- I believe a lot of it is generational! I am a young parent and both hubby and I did an apprenticeship- him a cabinet maker and me a chef – we both started on $4 an hour and had to get to TAFE ourselves 3 hours away for me and 5.5 for him. Biggest struggle of my life but a better person for it! Hubby bought a house at 19 as a 3rd year apprentice. Neither of our parents wiped our arses – it was fend for yourself! We did it for the qualification. We have instilled in our daughter that sometimes you need to take a pay cut and do the trade to be the better one at the end of the day – I see many kids just go argh stuff it not enough money I’ll go work at KFC and fry chips for double the price – ultimately that’s great too as at least they have a job but I think schools need to show the kids that short term pain is long term gain. A teacher at our local high school was caught telling the kids if you don’t go to University you’re shit, luckily my darling child got up and said actually my father did a trade and now runs a successful business he didn’t need Uni. It wasn’t that long ago we did our apprenticeships and having a 16 year old ourselves we can see that kids are different – they don’t have that inner drive, a lot don’t know what they want to do, and sometimes it’s about the pay – I know kids who prefer to sit on their butt and drive a tractor for $25 an hour instead of get a trade that they will enjoy because it’s all about the money.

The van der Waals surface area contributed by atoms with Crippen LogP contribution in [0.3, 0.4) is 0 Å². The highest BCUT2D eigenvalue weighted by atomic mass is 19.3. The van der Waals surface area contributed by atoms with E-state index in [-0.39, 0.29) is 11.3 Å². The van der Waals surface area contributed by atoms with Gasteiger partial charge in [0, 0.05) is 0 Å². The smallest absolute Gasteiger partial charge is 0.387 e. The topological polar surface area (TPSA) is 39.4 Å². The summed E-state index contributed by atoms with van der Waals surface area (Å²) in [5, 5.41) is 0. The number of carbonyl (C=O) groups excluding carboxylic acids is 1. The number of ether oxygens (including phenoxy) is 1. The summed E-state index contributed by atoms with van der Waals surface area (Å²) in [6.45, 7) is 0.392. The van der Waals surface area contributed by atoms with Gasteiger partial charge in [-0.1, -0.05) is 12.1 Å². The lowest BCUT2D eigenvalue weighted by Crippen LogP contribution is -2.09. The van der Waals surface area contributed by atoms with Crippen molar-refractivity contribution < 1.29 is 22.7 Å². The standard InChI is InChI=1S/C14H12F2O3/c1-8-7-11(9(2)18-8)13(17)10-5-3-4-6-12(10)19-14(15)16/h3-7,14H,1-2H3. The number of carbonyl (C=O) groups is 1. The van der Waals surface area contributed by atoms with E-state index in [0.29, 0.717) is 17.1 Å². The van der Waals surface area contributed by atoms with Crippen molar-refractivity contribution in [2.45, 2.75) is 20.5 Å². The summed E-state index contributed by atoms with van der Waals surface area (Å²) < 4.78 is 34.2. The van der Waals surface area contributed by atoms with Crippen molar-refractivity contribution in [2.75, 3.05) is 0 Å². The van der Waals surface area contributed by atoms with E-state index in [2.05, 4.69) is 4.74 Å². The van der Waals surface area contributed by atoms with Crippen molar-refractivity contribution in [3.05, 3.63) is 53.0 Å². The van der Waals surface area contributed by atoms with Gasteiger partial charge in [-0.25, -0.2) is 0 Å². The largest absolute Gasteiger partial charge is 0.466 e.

- There seems to be a lack of drive in the current generation and to be honest I think it has a lot to do with house prices. Your husband was able to buy a house as a 3rd year apprentice! These days it’s out of reach for any young person to be able to buy a property unless they have generational money. If buying a house is the Australian dream and most kids know they won’t be able to achieve it, probably ever, then there isn’t much to strive for. A lot of late 20 and 30 year olds are still living with parents because cost of living is too much to rent. They probably can’t see buying a house as an achievable goal because they don’t know anyone in their age group to have achieved it yet. I also think devices are a huge problem in the younger generations. To be honest I feel sorry for them. Also take out 2020/21 where not a lot of work was being done and people could get twice the apprentice wage sitting at home. Why would someone choose to work their butt off when they can get Covid money for nothing!